put a printed project page with contact information at your space
label any work-in-progress that is left (temporarily!) on a common work surface
blog your project's progress on a regular basis
Any unmarked objects may be discarded, dismantled, or re-purposed (after two weeks in "Purgatory"). When necessary, new and promising projects will displace older inactive projects.
Mini-grants are sometimes available for projects in good standing.
The project must have a Faculty Advisor, and a Student Project Manager
manages each project. You can request funds using the form at http://goo.gl/DA2tH A faculty advisor or the Center Director can help you formulate a good request.
I was thinking of how the campus seems sometime closed with many people not knowing that there is a campus and that there are students.
I read about this innovation space at Virginia Tech:
"The InnovationSpace is a multimedia computer lab open to the students,
faculty, and staff of Virginia Tech, as well as the local general
public, with the mission of providing assistance through free and open
access to software, hardware, and specially-trained staff"
I like the idea that its a space open to all within the university but also to the local general public.
They even have students led workshops: http://spacecamp.is.vt.edu/!
When I was faculty at INSEAD, one of my favorite events was the National Week organized by the students.
"National Weeks take place throughout the year and are an INSEAD
tradition on both campuses. Arranged by participants of a particular
nationality, they showcase the country's culture, business, music,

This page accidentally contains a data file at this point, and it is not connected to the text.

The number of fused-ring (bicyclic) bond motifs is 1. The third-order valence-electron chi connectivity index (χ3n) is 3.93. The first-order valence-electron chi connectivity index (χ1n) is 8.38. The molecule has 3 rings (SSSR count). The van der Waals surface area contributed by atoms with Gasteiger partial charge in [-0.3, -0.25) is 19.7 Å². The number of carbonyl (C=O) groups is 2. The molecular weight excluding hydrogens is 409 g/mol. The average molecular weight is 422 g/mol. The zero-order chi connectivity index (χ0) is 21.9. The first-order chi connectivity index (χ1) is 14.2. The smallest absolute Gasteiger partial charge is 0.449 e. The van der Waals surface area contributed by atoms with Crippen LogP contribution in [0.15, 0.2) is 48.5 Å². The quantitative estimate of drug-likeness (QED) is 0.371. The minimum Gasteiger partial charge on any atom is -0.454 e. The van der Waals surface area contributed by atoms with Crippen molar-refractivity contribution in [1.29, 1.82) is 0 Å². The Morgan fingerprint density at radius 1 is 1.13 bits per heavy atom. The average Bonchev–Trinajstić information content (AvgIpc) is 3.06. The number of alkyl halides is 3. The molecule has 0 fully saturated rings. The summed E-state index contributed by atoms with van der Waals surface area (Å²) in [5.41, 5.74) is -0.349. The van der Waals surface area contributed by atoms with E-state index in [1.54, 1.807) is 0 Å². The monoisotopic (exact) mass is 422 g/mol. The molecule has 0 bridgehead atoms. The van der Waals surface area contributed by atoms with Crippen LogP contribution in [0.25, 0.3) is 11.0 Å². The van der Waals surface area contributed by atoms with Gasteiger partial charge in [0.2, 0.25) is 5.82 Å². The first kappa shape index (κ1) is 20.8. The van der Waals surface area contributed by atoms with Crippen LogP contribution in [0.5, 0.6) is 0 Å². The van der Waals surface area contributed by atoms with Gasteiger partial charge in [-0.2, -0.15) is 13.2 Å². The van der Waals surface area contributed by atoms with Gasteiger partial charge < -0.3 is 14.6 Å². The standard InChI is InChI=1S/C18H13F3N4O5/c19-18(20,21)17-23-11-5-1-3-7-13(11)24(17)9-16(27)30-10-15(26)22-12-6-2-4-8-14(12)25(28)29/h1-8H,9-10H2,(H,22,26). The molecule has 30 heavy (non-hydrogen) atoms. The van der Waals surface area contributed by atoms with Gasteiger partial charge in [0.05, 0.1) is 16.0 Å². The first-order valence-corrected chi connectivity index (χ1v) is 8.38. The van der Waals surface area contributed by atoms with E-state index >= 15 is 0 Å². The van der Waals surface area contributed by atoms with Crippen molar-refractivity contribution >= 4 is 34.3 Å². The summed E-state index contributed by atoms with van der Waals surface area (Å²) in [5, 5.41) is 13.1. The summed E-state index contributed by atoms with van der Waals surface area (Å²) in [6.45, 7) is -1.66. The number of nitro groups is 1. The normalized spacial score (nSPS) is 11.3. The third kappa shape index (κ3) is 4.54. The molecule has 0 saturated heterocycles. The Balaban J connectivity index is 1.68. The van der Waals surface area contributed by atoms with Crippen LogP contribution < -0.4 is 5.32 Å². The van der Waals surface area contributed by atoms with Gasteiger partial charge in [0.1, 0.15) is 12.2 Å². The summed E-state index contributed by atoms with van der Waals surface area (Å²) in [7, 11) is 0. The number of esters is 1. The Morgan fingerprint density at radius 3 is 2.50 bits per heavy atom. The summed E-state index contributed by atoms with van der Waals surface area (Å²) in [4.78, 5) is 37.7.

food, and national pastimes. As these events are often sponsored by a
variety of companies from the country represented, they also provide
valuable networking opportunities for MBA participants."
Students will decorate the campus, share with other students and with faculty, different aspects of their culture. There is not more than 20% of any nationalities represented at INSEAD so there were opportunities for many different national weeks!
It was a great way to learn about other cultures and those organizing to share about their cultures...
What would be your national week? How would you plan it? What would you want to share?
"Not to be missed! On May 2, 2011, the Copenhagen Philharmonic amazed
commuters at the Copenhagen Central Train Station, as they created a kind of
orchestral "flash mob" – performing Ravel's famed Bolero, with the musicians
gradually assembling in place as the work progresses. The video – which
shows not only the assembling orchestra, but also the delighted faces of the
commuters – has generated overwhelming interest, and indeed has exceeded the
orchestra’s expectations. We hope you enjoy it as much as we do! "
Check the video at: http://www.classicalarchives.com/feature/dont_miss_this.html
What I find inspiring here for this challenge is how the experience of the train station and the commute associated with it (which is not necessarily positive and / or exciting) is transformed by the performance of Ravel's Bolero by the musicians. The space here is inhabited by the performers but also create a new environment and experience to the commuters. What kind of activities (not necessarily performance, but art could be an option to explore) can create this new experience of the space?
One can think of the jazz concerts sponsored by BAM in summer at MetroTech: I am always amazed by the crowd that suddenly emerged (not that many NYU-Poly people - students, staff or faculty - though) and how the plaza can become lively...
This inspiration explores the space surrounding our own campus. In the hurrying hours of our own day, we fail to see the beauty that is so imminent, yet unnoticed. We can also notice that when a new installation is unveiled, it has a draw for the first few days. So how do we retain the interest? Thank you Laura, for this wonderful inspiration.